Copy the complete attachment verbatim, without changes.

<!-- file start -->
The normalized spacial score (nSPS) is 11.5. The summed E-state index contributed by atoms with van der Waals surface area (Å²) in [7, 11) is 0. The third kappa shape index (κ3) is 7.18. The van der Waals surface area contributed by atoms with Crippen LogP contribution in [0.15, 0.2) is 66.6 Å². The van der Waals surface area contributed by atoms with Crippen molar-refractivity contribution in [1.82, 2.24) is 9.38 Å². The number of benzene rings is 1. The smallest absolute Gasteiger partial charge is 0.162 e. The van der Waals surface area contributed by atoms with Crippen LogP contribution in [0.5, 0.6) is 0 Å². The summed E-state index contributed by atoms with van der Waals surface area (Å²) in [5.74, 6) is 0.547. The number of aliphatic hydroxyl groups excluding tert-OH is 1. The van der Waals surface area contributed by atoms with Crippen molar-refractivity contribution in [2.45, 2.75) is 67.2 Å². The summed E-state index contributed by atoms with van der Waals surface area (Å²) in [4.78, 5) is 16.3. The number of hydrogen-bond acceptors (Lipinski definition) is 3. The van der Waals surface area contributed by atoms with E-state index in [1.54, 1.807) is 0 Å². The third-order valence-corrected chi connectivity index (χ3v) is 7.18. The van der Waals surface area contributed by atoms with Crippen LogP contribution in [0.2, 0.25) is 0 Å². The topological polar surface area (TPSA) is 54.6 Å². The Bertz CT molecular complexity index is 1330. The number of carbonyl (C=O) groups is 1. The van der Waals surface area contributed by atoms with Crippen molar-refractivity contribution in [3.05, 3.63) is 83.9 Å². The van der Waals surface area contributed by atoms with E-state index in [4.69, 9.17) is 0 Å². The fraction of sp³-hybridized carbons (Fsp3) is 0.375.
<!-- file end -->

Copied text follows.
The normalized spacial score (nSPS) is 11.5. The summed E-state index contributed by atoms with van der Waals surface area (Å²) in [7, 11) is 0. The third kappa shape index (κ3) is 7.18. The van der Waals surface area contributed by atoms with Crippen LogP contribution in [0.15, 0.2) is 66.6 Å². The van der Waals surface area contributed by atoms with Crippen molar-refractivity contribution in [1.82, 2.24) is 9.38 Å². The number of benzene rings is 1. The smallest absolute Gasteiger partial charge is 0.162 e. The van der Waals surface area contributed by atoms with Crippen LogP contribution in [0.5, 0.6) is 0 Å². The summed E-state index contributed by atoms with van der Waals surface area (Å²) in [5.74, 6) is 0.547. The number of aliphatic hydroxyl groups excluding tert-OH is 1. The van der Waals surface area contributed by atoms with Crippen molar-refractivity contribution in [2.45, 2.75) is 67.2 Å². The summed E-state index contributed by atoms with van der Waals surface area (Å²) in [4.78, 5) is 16.3. The number of hydrogen-bond acceptors (Lipinski definition) is 3. The van der Waals surface area contributed by atoms with E-state index in [1.54, 1.807) is 0 Å². The third-order valence-corrected chi connectivity index (χ3v) is 7.18. The van der Waals surface area contributed by atoms with Crippen LogP contribution in [0.2, 0.25) is 0 Å². The topological polar surface area (TPSA) is 54.6 Å². The Bertz CT molecular complexity index is 1330. The number of carbonyl (C=O) groups is 1. The van der Waals surface area contributed by atoms with Crippen molar-refractivity contribution in [3.05, 3.63) is 83.9 Å². The van der Waals surface area contributed by atoms with E-state index in [4.69, 9.17) is 0 Å². The fraction of sp³-hybridized carbons (Fsp3) is 0.375.